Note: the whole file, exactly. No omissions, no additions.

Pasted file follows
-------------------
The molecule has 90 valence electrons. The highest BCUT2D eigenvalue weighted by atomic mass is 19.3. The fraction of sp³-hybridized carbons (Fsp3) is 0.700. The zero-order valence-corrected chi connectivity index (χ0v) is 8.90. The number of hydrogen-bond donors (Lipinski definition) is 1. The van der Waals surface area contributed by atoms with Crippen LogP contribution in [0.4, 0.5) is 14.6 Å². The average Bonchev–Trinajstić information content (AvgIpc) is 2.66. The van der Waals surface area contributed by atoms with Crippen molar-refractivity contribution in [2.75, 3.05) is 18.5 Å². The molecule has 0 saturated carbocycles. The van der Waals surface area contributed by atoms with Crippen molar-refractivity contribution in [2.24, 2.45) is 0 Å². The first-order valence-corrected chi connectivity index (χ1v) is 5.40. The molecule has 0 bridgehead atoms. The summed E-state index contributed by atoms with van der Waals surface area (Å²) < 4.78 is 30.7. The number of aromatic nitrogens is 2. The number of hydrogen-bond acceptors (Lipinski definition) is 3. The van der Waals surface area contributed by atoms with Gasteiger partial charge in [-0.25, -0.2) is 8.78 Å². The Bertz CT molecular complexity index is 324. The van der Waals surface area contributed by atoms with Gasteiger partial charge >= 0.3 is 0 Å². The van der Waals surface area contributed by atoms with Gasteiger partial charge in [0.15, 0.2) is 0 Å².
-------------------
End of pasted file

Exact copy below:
The molecule has 90 valence electrons. The highest BCUT2D eigenvalue weighted by atomic mass is 19.3. The fraction of sp³-hybridized carbons (Fsp3) is 0.700. The zero-order valence-corrected chi connectivity index (χ0v) is 8.90. The number of hydrogen-bond donors (Lipinski definition) is 1. The van der Waals surface area contributed by atoms with Crippen LogP contribution in [0.4, 0.5) is 14.6 Å². The average Bonchev–Trinajstić information content (AvgIpc) is 2.66. The van der Waals surface area contributed by atoms with Crippen molar-refractivity contribution in [2.75, 3.05) is 18.5 Å². The molecule has 0 saturated carbocycles. The van der Waals surface area contributed by atoms with Crippen molar-refractivity contribution in [2.24, 2.45) is 0 Å². The first-order valence-corrected chi connectivity index (χ1v) is 5.40. The molecule has 0 bridgehead atoms. The summed E-state index contributed by atoms with van der Waals surface area (Å²) < 4.78 is 30.7. The number of aromatic nitrogens is 2. The number of hydrogen-bond acceptors (Lipinski definition) is 3. The van der Waals surface area contributed by atoms with Gasteiger partial charge in [-0.25, -0.2) is 8.78 Å². The Bertz CT molecular complexity index is 324. The van der Waals surface area contributed by atoms with Gasteiger partial charge >= 0.3 is 0 Å². The van der Waals surface area contributed by atoms with Gasteiger partial charge in [0.15, 0.2) is 0 Å².